FIG. 2 is a plan view of a substantially rectangularly shaped delay line showing two slits for further increasing the length of the delay line of FIG. 1.

FIG. 3 is a plan view of a delay line having five reflecting faces for further increasing the length of the delay line of FIG. 1.

FIG. 4 is a plan view of a delay line shaped as a parallelogram having four slits.

FIG. 5 is a plan view of a delay line having five edges and a central slit.

FIGS. 1 to 5 show five different embodiments of delay lines according to this invention. Each Figure has certain design features which will be discussed below.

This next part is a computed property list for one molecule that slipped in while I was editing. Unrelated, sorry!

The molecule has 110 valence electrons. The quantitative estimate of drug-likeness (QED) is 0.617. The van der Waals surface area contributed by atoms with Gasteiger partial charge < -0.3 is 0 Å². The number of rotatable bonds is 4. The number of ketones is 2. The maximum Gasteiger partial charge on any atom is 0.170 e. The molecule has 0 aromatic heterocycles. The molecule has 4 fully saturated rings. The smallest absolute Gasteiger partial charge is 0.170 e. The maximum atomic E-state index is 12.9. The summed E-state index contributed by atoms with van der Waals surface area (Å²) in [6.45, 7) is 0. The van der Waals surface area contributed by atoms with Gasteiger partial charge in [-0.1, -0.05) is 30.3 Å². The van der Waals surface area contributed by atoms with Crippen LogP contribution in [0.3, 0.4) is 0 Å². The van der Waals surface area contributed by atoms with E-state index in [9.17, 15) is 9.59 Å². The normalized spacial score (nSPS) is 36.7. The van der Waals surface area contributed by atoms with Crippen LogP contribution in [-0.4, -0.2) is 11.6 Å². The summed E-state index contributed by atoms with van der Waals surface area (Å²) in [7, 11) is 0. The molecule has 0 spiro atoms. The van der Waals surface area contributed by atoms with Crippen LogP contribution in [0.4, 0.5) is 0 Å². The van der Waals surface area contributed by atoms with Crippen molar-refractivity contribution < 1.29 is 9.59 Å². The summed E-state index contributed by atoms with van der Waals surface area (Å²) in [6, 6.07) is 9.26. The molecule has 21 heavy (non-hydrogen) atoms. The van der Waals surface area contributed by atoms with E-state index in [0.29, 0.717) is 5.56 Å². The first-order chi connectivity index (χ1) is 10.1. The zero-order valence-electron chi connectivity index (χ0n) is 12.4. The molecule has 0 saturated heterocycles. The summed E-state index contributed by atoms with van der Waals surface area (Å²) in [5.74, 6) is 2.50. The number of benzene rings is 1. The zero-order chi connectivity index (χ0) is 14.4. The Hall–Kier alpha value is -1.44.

FIG. 1 shows a solid body 1 made, for example, of glass and having a substantially rectangular cross-section. Two corners of the body 1 are beveled and transducers A and B are arranged on the surfaces 14 and 15, respectively. The surfaces 14 and 15 are at respective angles of 135° to the surfaces 17, 18 and 18, 19 of the body 1. The input transducer A has an electric signal applied to it which is converted by the transducer into an acoustic ultrasonic signal. This acoustic signal propagates in the form of a wave through the body 1 and after a number of reflections it reaches the transducer B which reconverts it into an electric signal. The time required for the acoustic ultrasonic wave to cover the entire path (shown in dotted lines) from the transducer A to the transducer B determines the delay time between the application of the electric input signal at the transducer A and the electric output signal recovered at the transducer B. Use is preferably made of piezo-electric transducers which are so polarized that shear mode vibrations are produced so that the overall reflection at each of the reflective surfaces occurs without energy conversion of the shear vibrations into longitudinal vibrations.